Martial Law II: Undercover (1991)

Perhaps owing to the inexplicable popularity of Cynthia Rothrock, Martial Law II: Undercover is likely the most well known of Jeff Wincott‘s films. At least it’s the only one I ever remember seeing at the video store in the early 1990s. It’s a shame if this is the only exposure that civilians (i.e. people who are prone to watch normal movies starring people they’ve heard of) have to Jeff since it is neither his most serviceable (The Killing Machine, Martial Outlaw), most forgettable (Open Fire, Fatal Combat) or most insane featuring Brigitte Nielsen running for mayor (Mission of Justice).

Its utterly bland story (corrupt cops and martial arts thugs battling Jeff and Cynthia), parade of run-of-the-mill villains, and perfunctory script (the few character details only exist to explain plot developments later in the film) only serve to underscore how charisma-impaired our two martial arts heroes are.

In fact, what passes for an inspired moment in the film occurs right at the beginning when Jeff and Cindy are undercover at a park where a motorcycle gang is attempting to buy a bunch of guns. Jeff is in deep cover as a bum, complete with fake five o’clock shadow. Him stumbling and babbling before suddenly erupting in a torrent of kicks and punches is about the only thing approaching acting the goes on in the entire picture!

And while you admire Martial Law II for trying to start off with a bang and for following through with frequent karate fights, it ultimately becomes just so much uninteresting dubbed noises since no one in the movie is the least bit interesting.

Jeff makes detective and immediately sticks his nose in the case of cop who supposedly dies in a drunk driving accident. We know Jeff and the dead cop are buddies because when they meet once Jeff is transferred to his new assignment, they announce they knew each other in the police academy. Additionally, the guy makes it a point to tell Jeff he stopped drinking! So naturally when the guy dies with twice the legal alcohol limit in his system, Jeff doesn’t just think the guy fell off the wagon, but jumps to the much more illogical conclusion that there is a conspiracy afoot! (Just because he turns out to be right, doesn’t make it any less stupid.)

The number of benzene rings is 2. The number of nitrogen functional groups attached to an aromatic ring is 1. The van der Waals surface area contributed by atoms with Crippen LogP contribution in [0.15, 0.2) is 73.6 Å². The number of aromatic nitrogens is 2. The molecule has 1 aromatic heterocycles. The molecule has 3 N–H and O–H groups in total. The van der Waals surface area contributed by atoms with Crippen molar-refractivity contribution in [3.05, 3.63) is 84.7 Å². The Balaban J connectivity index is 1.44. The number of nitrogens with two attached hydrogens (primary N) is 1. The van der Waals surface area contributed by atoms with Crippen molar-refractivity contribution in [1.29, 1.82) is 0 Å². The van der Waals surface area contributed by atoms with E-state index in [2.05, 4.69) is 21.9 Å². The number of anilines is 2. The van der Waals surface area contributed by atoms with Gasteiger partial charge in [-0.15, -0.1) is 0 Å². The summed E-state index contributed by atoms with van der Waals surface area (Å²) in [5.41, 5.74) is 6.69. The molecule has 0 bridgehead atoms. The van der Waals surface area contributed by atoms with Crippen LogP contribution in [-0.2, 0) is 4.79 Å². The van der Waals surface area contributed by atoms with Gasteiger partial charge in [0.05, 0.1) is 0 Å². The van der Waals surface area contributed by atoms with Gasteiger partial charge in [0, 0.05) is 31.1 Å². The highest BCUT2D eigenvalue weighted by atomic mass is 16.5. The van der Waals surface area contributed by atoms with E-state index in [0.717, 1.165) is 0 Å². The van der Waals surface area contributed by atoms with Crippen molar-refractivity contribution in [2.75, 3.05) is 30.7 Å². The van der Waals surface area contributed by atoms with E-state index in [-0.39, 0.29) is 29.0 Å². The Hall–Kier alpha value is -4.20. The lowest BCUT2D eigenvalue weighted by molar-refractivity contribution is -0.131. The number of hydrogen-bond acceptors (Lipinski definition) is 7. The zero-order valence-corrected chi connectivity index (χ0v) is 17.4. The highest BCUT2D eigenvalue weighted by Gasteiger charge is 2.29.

And when Jeff pulls out the critical clue from the car wreck, I barely suppressed a guffaw as he examined a match book with the name of a nightclub on it! A match book? Really? Has someone been consulting the Sixth Grader’s Guide to Writing Detective Fiction? What’s next? Going undercover as a bartender at the club to gather more intel? Yep, that’s exactly what’s next!

Don’t worry though. This isn’t going to be the Jeff Wincott version of Cocktail. The astute viewer will have already figured out that Cindy will be the undercover barkeep because at the beginning of the movie, she was filling in behind a bar and mixing drinks with aplomb. A movie as rudimentary as this one is would never include this scene unless it would be directly referenced later on.

But while Jeff and Cindy’s characters may only be walking and talking plot points, the true stupidity has to be the way the villains are written. When Jeff goes to the bar and asks if his dead cop buddy has been there, instead of just giving him the brush off and saying they don’t know anything, the bad guy’s muscle has to get rough and engage Jeff in a full blown brawl. That won’t raise any suspicions that something hinky is going on at good old Club Syntax, will it? (And I won’t even detail their way too busy scheme to keep the crooked cop in line since just reading about it will make your eyes glaze over.)

I’m also not sure that Cindy’s new job at the club actually yielded anything that moved the investigation forward. After all, Jeff is at the final showdown at the power plant (yes this is the sort of movie that rented out a power plant to end things since a power plant has lots of catwalks and pipes that can be useful in staging kung fu battles) because he is assigned to bust up the drug deal that the villains and crooked cops plan to rob. (He’s assigned to the crooked cop so he can be eliminated. Surely there is an easier way to get rid of him than to take him along on the $10 million heist you are planning, especially after he has spent the entire movie demonstrating an almost super human fighting ability.)

To their credit, Jeff, Cindy, and bad guy Evan Lurie (Hologram Man, Shadow Warriors) energetically execute their various fight scenes and Jeff does win audience approval when after beating Lurie and hanging him with a chain, looks at Lurie’s fashion-don’t mustard yellow clothing and snarls “nice suit” as he walks away. By this time however, the movie has worn out its welcome due to a script that feels like it suffered about twenty kicks to the head too many and will likewise leave the unwitting viewer in a punch drunk stupor.

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